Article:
Let’s talk about your armpits.

They’re probably not your favorite subject—or even something that you think about very often. However, your armpits contain important glands that your body uses to fight infection and stop your body from overheating. If you’re noticing a change in how you sweat, you may need to check in with your doctor.

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With that being said, remember that only a physician can diagnose medical conditions. Consider making an appointment if you notice any of the following symptoms.

1. Excessive sweating can be obnoxious, but it’s usually not a serious symptom.

It can be linked to stress, but isn’t necessarily. If you’ve recently gained weight or started a new medication, that can also cause hyperhidrosis (that’s the cool medical term for sweating too much).

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As you age, your body responds to stimuli differently, and you might suddenly find yourself sweating more or less than you used to. Generally, this isn’t an issue, although it is a bit embarrassing; antiperspirants can help, and your doctor may be able to offer prescriptions to minimize sweating.

2. A scaly build up could mean several things.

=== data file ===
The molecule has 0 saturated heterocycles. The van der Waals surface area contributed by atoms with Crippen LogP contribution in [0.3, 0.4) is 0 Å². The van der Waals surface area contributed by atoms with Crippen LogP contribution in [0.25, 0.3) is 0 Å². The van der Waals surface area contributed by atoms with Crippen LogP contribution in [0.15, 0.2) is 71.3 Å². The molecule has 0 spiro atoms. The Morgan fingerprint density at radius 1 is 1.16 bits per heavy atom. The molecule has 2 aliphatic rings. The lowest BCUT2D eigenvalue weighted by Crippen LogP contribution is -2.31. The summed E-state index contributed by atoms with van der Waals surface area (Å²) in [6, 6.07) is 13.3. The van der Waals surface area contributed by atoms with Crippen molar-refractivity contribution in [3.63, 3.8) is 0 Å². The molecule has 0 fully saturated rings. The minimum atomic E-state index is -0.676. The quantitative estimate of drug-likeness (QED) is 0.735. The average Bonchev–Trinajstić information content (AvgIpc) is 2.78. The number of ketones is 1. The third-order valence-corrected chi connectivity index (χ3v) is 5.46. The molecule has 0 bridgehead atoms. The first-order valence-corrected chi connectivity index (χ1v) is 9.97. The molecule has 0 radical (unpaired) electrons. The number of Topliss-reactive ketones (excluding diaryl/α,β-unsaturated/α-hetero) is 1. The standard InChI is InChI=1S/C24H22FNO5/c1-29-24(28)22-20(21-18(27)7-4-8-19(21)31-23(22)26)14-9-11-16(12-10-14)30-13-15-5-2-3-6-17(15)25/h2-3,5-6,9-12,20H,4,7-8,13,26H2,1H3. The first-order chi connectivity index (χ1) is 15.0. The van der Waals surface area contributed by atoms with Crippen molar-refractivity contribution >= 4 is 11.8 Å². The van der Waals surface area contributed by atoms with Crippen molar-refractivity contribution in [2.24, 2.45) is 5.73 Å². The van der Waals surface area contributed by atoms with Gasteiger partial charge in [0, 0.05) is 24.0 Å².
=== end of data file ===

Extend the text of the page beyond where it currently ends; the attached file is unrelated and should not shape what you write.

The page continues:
This could be a symptom of psoriasis, especially if it runs in your family. Psoriasis varies in intensity, and it’s generally a chronic condition, but you can limit the symptoms with medication. Stress can also be a factor in flare-ups, so if this isn’t a common issue, it might disappear when you’re able to relax.

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Scaly buildup can also be caused by ringworm, a fungal infection that isn’t actually caused by a worm. This can be treated with over-the-counter sprays (but again, check with your physician before trying to treat it).

3. Painful redness can be a sign of several different conditions.

The most common is probably contact dermatitis, which occurs when your skin has an allergic reaction to something. If you’ve started using a new soap or deodorant, that’s probably the culprit. Usually, contact dermatitis goes away on its own without medical intervention.

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Redness can also occur due to a bacterial or fungal infection. Some infections go away on their own, but you’ll need to keep the area dry and clean (something of a tall order, since your armpits’ primary function is to sweat). Irritation can also occur if you shave your armpits, as the hair follicles in the area can become ingrown or otherwise damaged.

4. Bumps can be signs of enlarged lymph nodes.

You might feel bumps in the center of your armpits. If they’re swollen or painful, it could be a serious symptom, although you’ll have to arrange for a diagnosis.

Lymph nodes feel larger when the body’s fighting an infection, so if you were recently sick, that’s likely the cause of the change. The nodes can also get larger due to infection, cancer, or for a host of other reasons.

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Once again, all medical symptoms require diagnosis from an actual physician, and you shouldn’t assume that you have any of the conditions on this list; dermatological issues can be difficult to diagnose, even for experienced professionals. Still, paying attention to changes in your armpits can never hurt—after all, there’s no reason to live in discomfort.